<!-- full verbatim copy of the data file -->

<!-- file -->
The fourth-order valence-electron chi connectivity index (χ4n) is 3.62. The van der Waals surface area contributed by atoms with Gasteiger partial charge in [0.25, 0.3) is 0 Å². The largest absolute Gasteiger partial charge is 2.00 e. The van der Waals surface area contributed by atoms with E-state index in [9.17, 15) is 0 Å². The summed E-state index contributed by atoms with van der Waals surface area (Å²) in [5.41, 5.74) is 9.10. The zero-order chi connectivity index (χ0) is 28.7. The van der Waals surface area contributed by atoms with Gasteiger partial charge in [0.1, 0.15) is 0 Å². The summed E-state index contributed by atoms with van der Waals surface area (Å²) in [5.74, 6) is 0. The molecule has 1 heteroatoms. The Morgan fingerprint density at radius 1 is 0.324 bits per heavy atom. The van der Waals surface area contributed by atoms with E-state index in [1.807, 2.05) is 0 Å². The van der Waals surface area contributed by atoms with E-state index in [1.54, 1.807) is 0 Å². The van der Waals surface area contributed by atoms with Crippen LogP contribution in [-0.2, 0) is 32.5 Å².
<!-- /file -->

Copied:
The fourth-order valence-electron chi connectivity index (χ4n) is 3.62. The van der Waals surface area contributed by atoms with Gasteiger partial charge in [0.25, 0.3) is 0 Å². The largest absolute Gasteiger partial charge is 2.00 e. The van der Waals surface area contributed by atoms with E-state index in [9.17, 15) is 0 Å². The summed E-state index contributed by atoms with van der Waals surface area (Å²) in [5.41, 5.74) is 9.10. The zero-order chi connectivity index (χ0) is 28.7. The van der Waals surface area contributed by atoms with Gasteiger partial charge in [0.1, 0.15) is 0 Å². The summed E-state index contributed by atoms with van der Waals surface area (Å²) in [5.74, 6) is 0. The molecule has 1 heteroatoms. The Morgan fingerprint density at radius 1 is 0.324 bits per heavy atom. The van der Waals surface area contributed by atoms with E-state index in [1.807, 2.05) is 0 Å². The van der Waals surface area contributed by atoms with E-state index in [1.54, 1.807) is 0 Å². The van der Waals surface area contributed by atoms with Crippen LogP contribution in [-0.2, 0) is 32.5 Å².